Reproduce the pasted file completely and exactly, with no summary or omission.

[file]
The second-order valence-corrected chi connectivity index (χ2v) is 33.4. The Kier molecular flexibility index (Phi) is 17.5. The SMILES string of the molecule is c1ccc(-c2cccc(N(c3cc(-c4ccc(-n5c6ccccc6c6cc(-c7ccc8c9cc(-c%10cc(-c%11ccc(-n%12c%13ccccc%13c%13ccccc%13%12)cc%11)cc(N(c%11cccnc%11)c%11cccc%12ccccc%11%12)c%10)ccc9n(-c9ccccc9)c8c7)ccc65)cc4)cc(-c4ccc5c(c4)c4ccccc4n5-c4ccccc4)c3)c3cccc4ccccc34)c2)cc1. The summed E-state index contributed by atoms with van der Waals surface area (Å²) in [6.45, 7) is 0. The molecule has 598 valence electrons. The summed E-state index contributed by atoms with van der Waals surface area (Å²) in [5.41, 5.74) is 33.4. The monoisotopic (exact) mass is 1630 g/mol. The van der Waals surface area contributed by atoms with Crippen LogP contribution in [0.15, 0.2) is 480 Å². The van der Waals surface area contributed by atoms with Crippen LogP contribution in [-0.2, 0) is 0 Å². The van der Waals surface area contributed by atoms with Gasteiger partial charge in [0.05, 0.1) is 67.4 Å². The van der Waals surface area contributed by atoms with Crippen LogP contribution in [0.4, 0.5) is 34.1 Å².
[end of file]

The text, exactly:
The second-order valence-corrected chi connectivity index (χ2v) is 33.4. The Kier molecular flexibility index (Phi) is 17.5. The SMILES string of the molecule is c1ccc(-c2cccc(N(c3cc(-c4ccc(-n5c6ccccc6c6cc(-c7ccc8c9cc(-c%10cc(-c%11ccc(-n%12c%13ccccc%13c%13ccccc%13%12)cc%11)cc(N(c%11cccnc%11)c%11cccc%12ccccc%11%12)c%10)ccc9n(-c9ccccc9)c8c7)ccc65)cc4)cc(-c4ccc5c(c4)c4ccccc4n5-c4ccccc4)c3)c3cccc4ccccc34)c2)cc1. The summed E-state index contributed by atoms with van der Waals surface area (Å²) in [6.45, 7) is 0. The molecule has 598 valence electrons. The summed E-state index contributed by atoms with van der Waals surface area (Å²) in [5.41, 5.74) is 33.4. The monoisotopic (exact) mass is 1630 g/mol. The van der Waals surface area contributed by atoms with Crippen LogP contribution in [0.15, 0.2) is 480 Å². The van der Waals surface area contributed by atoms with Crippen LogP contribution in [-0.2, 0) is 0 Å². The van der Waals surface area contributed by atoms with Gasteiger partial charge in [0.05, 0.1) is 67.4 Å². The van der Waals surface area contributed by atoms with Crippen LogP contribution in [0.4, 0.5) is 34.1 Å².